Proper and consistent grip is extremely important in racquetball. Without it the racquet cannot become the extension of your arm and wrist and you will have serious control issues which will significantly impact your game. Fortunately, it is very easy to learn the proper grip, when it is pointed out.
A quick way to get a feel for the proper grip is to put the racquet on the floor and then pick it up the same way you would pick up a frying pan. Alternatively, you can do the following. Put the safety cord around your wrist. Now pretend that you are about to shake hands with someone with your dominant hand. Place the racquet in your hand in such a way that the face of the racquet is perpendicular to the floor. Your thumb and index finger will create a ‘V’ shape and you have to ensure that the base of this ‘V’ shape is right in the center of the grip. Use a trigger-finger style of grip with the thumb above the middle finger and below the index finger. When you place the racquet in your hand, move it in such a way that you will be gripping it closer to the base of the racquet, rather than the face. Your little finger should be grabbing the racquet slightly below the base right on the bottom edge of the handle butt. Now grip the racquet firmly, but not too tight so as to wear out your fingers. This allows for a longer reach and unimpaired wrist flexion so you can hit the ball with more power.
There are two basic racquetball grips and they are related to the two basic strokes – forehand stroke and backhand stroke. The grip described above is the forehand grip. For the backhand grip, you need to rotate the racquet in your hand slightly clockwise. If you imagine that the butt of the handle is a clock and the ‘V’ formed by your thumb and index finger is right at 12 o’clock for the forehand grip, then find the place on the grip that would represent 10 o’clock. To transition to backhand grip, you need to align that spot that represents 10 o’clock with the ‘V’ shape of your thumb and index finger. You will not be rotating your wrist to do this. Your wrist will stay in the exact same position as before, but it’s the racquet that has to rotate clockwise. Another quick way to get this grip is to imagine that your racquet is a sword that’s in its scabbard on your non-dominant hip. If you reach for it with your dominant hand, it will naturally grab it at a slight angle which is ideal for the backhand grip.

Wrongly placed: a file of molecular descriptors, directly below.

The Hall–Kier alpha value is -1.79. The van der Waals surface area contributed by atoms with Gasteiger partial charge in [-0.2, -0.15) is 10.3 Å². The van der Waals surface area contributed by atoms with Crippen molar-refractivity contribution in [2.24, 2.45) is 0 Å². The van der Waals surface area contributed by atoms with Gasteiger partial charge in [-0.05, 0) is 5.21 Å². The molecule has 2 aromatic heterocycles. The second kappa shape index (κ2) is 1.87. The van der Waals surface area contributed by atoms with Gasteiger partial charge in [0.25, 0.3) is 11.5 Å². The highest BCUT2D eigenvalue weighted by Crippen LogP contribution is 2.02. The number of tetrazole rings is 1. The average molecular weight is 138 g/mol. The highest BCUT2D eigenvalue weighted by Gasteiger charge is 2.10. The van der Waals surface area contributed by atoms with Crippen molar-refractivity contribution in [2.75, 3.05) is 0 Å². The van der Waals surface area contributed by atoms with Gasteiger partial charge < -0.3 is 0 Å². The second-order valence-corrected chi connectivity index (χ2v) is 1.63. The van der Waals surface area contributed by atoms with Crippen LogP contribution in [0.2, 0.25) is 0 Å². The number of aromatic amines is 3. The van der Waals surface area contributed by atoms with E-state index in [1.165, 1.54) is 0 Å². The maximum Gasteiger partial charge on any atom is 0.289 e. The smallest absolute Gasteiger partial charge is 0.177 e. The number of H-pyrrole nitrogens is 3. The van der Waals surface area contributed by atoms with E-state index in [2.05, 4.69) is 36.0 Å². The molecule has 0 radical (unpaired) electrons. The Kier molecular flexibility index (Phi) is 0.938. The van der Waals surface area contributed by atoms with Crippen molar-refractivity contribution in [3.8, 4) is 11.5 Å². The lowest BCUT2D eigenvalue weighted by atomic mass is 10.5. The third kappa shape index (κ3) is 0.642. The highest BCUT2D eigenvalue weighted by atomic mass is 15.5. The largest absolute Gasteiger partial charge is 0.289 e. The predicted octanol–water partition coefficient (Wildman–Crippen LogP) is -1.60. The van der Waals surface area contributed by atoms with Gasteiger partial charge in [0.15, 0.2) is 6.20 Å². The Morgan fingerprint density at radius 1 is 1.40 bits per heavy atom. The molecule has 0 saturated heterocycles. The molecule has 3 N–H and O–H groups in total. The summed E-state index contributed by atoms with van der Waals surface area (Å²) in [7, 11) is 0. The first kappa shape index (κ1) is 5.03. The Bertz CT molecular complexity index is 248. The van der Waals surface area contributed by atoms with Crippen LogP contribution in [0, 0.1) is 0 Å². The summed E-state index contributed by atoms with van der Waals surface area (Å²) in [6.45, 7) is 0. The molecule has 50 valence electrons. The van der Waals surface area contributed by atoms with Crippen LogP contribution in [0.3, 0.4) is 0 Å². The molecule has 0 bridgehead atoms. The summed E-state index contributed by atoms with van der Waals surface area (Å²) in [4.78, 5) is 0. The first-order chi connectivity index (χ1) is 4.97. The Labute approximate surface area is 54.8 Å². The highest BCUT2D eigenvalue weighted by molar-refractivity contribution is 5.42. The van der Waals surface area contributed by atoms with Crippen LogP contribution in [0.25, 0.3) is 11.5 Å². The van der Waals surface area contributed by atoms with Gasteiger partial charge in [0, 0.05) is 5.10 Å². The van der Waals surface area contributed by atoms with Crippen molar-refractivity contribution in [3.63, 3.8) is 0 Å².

Here is a very helpful video that demonstrates the basics of forehand and backhand racquetball grips: